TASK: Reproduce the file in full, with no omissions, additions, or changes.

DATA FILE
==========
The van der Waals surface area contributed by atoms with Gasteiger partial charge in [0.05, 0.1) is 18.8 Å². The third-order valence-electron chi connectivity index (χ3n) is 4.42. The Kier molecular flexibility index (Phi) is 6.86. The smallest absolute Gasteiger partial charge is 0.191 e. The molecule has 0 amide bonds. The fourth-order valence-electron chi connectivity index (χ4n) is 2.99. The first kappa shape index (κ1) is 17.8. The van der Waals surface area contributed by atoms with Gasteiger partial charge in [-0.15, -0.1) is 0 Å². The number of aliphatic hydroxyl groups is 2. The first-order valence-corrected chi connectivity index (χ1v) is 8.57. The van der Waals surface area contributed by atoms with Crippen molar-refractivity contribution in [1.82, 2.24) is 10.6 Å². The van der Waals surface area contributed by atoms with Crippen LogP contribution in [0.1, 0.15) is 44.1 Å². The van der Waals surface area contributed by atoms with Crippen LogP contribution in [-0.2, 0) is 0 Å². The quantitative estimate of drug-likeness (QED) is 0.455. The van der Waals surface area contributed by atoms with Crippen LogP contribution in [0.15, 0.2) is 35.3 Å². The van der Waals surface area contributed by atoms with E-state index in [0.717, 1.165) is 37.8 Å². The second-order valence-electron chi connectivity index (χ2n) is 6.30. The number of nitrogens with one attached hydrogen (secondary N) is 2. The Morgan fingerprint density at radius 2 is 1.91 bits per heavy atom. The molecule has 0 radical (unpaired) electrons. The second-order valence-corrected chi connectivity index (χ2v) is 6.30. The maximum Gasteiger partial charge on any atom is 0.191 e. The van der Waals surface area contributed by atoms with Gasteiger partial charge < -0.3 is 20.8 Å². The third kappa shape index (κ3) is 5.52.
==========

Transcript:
The van der Waals surface area contributed by atoms with Gasteiger partial charge in [0.05, 0.1) is 18.8 Å². The third-order valence-electron chi connectivity index (χ3n) is 4.42. The Kier molecular flexibility index (Phi) is 6.86. The smallest absolute Gasteiger partial charge is 0.191 e. The molecule has 0 amide bonds. The fourth-order valence-electron chi connectivity index (χ4n) is 2.99. The first kappa shape index (κ1) is 17.8. The van der Waals surface area contributed by atoms with Gasteiger partial charge in [-0.15, -0.1) is 0 Å². The number of aliphatic hydroxyl groups is 2. The first-order valence-corrected chi connectivity index (χ1v) is 8.57. The van der Waals surface area contributed by atoms with Crippen molar-refractivity contribution in [1.82, 2.24) is 10.6 Å². The van der Waals surface area contributed by atoms with Crippen LogP contribution in [0.1, 0.15) is 44.1 Å². The van der Waals surface area contributed by atoms with Crippen LogP contribution in [-0.2, 0) is 0 Å². The quantitative estimate of drug-likeness (QED) is 0.455. The van der Waals surface area contributed by atoms with Crippen LogP contribution in [0.15, 0.2) is 35.3 Å². The van der Waals surface area contributed by atoms with E-state index in [0.717, 1.165) is 37.8 Å². The second-order valence-electron chi connectivity index (χ2n) is 6.30. The number of nitrogens with one attached hydrogen (secondary N) is 2. The Morgan fingerprint density at radius 2 is 1.91 bits per heavy atom. The molecule has 0 radical (unpaired) electrons. The second-order valence-corrected chi connectivity index (χ2v) is 6.30. The maximum Gasteiger partial charge on any atom is 0.191 e. The van der Waals surface area contributed by atoms with Gasteiger partial charge < -0.3 is 20.8 Å². The third kappa shape index (κ3) is 5.52.